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The Carried Interest Debate is Mostly Overblown

4 min readBy: Scott Greenberg

The taxA tax is a mandatory payment or charge collected by local, state, and national governments from individuals or businesses to cover the costs of general government services, goods, and activities. treatment of carried interest has been in the news lately, following remarks by presidential candidate Donald Trump calling for higher tax rates on hedge fund managers. Trump’s remarks have sparked a renewed debate about the proper treatment of carried interest income in the U.S. tax code.

Yet, many common arguments about carried interest have been blown out of proportion. Carried interest represents a relatively small portion of income in the United States and is ultimately a minor issue in the scheme of U.S. tax policy.

The debate about carried interest concerns the compensation of investment managers – individuals who enter a partnership with investors, to manage their investment funds, in exchange for a cut of the profits. Generally, investment managers are paid according to some variation of a “two and twenty” formula, where they receive a fee of two percent of all assets invested, as well as twenty percent of all the profits they earn. This twenty percent fee is known as “carried interest,” and is used to reward high-performing investment managers for the returns they bring in.

Simply put, arguments about carried interest are usually about definitions: should carried interest income be classified as labor income or investment income? On one hand, some argue that carried interest is a way of compensating investment managers for a service they provide, and is thus no different than any other form of labor income. Others claim that carried interest is a way of paying investment managers for their “sweat equity,” and is akin to investment income that they have earned.

Of course, the classification of carried interest is not simply an obscure theoretical issue, because the U.S. tax system treats labor income and investment income differently. To avoid the double taxation of investments, the federal tax code levies lower rates on capital gains and dividends income. Currently, carried interest is often treated as capital gain income, leading to lower tax rates for investment managers.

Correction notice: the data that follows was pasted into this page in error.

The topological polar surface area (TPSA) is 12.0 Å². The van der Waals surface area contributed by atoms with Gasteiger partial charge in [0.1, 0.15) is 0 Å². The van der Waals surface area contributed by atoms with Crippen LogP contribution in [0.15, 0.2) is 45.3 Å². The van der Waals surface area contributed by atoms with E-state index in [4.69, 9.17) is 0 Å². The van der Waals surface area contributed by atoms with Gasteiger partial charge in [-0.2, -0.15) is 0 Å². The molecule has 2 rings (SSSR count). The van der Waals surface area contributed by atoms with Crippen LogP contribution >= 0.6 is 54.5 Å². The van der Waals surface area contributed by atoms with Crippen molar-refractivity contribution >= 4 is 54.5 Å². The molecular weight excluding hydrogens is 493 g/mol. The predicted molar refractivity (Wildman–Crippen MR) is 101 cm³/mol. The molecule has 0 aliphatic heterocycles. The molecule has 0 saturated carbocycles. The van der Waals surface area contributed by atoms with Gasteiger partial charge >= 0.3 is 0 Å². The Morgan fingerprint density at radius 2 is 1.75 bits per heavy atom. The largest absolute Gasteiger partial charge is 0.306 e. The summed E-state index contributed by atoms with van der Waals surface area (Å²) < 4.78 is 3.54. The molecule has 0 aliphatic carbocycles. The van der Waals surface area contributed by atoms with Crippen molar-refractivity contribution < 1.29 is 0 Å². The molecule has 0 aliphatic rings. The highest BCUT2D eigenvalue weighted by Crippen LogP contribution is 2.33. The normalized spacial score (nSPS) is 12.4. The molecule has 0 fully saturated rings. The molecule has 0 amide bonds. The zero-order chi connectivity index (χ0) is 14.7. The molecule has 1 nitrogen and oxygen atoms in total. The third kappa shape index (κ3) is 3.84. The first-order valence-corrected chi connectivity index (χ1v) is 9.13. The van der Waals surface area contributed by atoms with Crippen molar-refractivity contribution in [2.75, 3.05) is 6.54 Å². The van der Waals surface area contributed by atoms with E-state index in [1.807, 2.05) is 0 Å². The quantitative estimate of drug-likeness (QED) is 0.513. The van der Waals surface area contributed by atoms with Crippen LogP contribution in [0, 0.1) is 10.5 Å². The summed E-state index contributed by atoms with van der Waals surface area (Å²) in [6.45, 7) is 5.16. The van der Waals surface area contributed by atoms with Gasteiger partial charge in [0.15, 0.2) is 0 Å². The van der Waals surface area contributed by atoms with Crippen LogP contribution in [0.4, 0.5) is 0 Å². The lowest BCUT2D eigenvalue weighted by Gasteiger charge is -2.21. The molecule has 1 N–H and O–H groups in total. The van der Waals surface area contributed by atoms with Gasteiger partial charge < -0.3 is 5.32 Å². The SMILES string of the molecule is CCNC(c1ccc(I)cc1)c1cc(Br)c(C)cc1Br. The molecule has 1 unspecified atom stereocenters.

The treatment of carried interest has been a topic of public debate since 2007, when Victor Fleischer, a law professor, published a journal article on the topic. Fleischer’s piece, which called the treatment of carried interest “an untenable position as a matter of tax policy,” began a heated debate in Congress and tax policy circles on the topic. In 2014, Ways and Means CommitteeThe Committee on Ways and Means, more commonly referred to as the House Ways and Means Committee, is one of 29 U.S. House of Representative committees and is the chief tax-writing committee in the U.S. The House Ways and Means Committee has jurisdiction over all bills relating to taxes and other revenue generation, as well as spending programs like Social Security, Medicare, and unemployment insurance, among others. Chairman Dave Camp introduced a tax reform bill that would have raised rates on carried interest to 35 percent. Since then, at least four presidential candidates have called for carried interest to be taxed at ordinary rates.

Debates about carried interest tend to take on a slightly hyperbolic character. Opponents of the lower rate on carried interest have called it an “egregious loophole” and “morally indefensible.” On the other hand, one hedge fund manager notoriously compared a proposal to raise the rate on carried interest to an act of war.

But these statements seem out of sync with the relative unimportance of carried interest in the U.S. economy and tax system. As early as the fall of 2007, we’ve noted that carried interest represents only a small portion of all employee compensation in the United States. And treating carried interest as ordinary income would raise only a small amount of revenue. According to the most recent figures from the Joint Committee on Taxation treating carried interest as ordinary income would raise only $1.32 billion in 2016 and $15.64 billion over ten years.

The graph above puts the treatment of carried interest in the context of other well-known provisions of the tax code. Treating carried interest as ordinary income would raise only a fraction of the revenue of ending the exclusion of interest on state and local bonds or the mortgage interest deductionThe mortgage interest deduction is an itemized deduction for interest paid on home mortgages. It reduces households’ taxable incomes and, consequently, their total taxes paid. The Tax Cuts and Jobs Act (TCJA) reduced the amount of principal and limited the types of loans that qualify for the deduction. . These figures confirm that, when it comes to federal revenues, the treatment of carried interest is essentially pocket change.

As the 2016 campaign continues, it is likely that candidates will continue to employ heated rhetoric regarding the tax treatment of carried interest. But, with so many central elements of the federal tax code in need of reform, it would be a shame if candidates and the media spent too much time focusing on a relatively insignificant issue.